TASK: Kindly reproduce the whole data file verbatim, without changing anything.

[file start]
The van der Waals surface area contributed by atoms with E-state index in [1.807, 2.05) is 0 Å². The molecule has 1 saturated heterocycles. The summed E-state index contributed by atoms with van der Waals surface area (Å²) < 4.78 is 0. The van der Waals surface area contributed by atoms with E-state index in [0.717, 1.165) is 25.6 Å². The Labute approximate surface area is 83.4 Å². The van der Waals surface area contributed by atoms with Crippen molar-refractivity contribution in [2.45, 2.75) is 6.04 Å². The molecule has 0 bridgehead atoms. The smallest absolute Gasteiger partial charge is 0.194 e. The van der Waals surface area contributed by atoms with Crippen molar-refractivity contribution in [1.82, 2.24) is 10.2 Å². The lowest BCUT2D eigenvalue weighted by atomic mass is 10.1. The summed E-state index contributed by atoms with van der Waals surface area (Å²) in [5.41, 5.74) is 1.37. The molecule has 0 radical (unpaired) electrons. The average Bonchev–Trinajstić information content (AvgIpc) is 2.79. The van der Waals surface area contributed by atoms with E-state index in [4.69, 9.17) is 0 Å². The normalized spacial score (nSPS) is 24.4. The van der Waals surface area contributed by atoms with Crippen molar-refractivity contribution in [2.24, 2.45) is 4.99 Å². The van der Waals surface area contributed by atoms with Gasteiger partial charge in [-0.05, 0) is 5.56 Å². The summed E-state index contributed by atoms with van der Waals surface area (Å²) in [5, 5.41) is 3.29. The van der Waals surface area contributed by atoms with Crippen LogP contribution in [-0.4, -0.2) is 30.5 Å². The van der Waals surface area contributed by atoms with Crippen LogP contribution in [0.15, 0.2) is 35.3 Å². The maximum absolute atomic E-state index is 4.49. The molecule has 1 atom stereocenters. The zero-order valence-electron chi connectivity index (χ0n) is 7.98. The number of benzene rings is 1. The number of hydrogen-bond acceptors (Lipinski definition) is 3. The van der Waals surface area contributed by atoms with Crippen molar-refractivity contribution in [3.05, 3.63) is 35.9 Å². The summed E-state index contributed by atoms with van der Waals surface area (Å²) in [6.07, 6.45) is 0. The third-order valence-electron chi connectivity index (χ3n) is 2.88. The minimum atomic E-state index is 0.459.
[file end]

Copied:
The van der Waals surface area contributed by atoms with E-state index in [1.807, 2.05) is 0 Å². The molecule has 1 saturated heterocycles. The summed E-state index contributed by atoms with van der Waals surface area (Å²) < 4.78 is 0. The van der Waals surface area contributed by atoms with E-state index in [0.717, 1.165) is 25.6 Å². The Labute approximate surface area is 83.4 Å². The van der Waals surface area contributed by atoms with Crippen molar-refractivity contribution in [2.45, 2.75) is 6.04 Å². The molecule has 0 bridgehead atoms. The smallest absolute Gasteiger partial charge is 0.194 e. The van der Waals surface area contributed by atoms with Crippen molar-refractivity contribution in [1.82, 2.24) is 10.2 Å². The lowest BCUT2D eigenvalue weighted by atomic mass is 10.1. The summed E-state index contributed by atoms with van der Waals surface area (Å²) in [5.41, 5.74) is 1.37. The molecule has 0 radical (unpaired) electrons. The average Bonchev–Trinajstić information content (AvgIpc) is 2.79. The van der Waals surface area contributed by atoms with E-state index in [4.69, 9.17) is 0 Å². The normalized spacial score (nSPS) is 24.4. The van der Waals surface area contributed by atoms with Crippen molar-refractivity contribution in [2.24, 2.45) is 4.99 Å². The van der Waals surface area contributed by atoms with Gasteiger partial charge in [-0.05, 0) is 5.56 Å². The summed E-state index contributed by atoms with van der Waals surface area (Å²) in [5, 5.41) is 3.29. The van der Waals surface area contributed by atoms with Crippen LogP contribution in [-0.4, -0.2) is 30.5 Å². The van der Waals surface area contributed by atoms with Crippen LogP contribution in [0.15, 0.2) is 35.3 Å². The maximum absolute atomic E-state index is 4.49. The molecule has 1 atom stereocenters. The zero-order valence-electron chi connectivity index (χ0n) is 7.98. The number of benzene rings is 1. The number of hydrogen-bond acceptors (Lipinski definition) is 3. The van der Waals surface area contributed by atoms with Crippen molar-refractivity contribution in [3.05, 3.63) is 35.9 Å². The summed E-state index contributed by atoms with van der Waals surface area (Å²) in [6.07, 6.45) is 0. The third-order valence-electron chi connectivity index (χ3n) is 2.88. The minimum atomic E-state index is 0.459.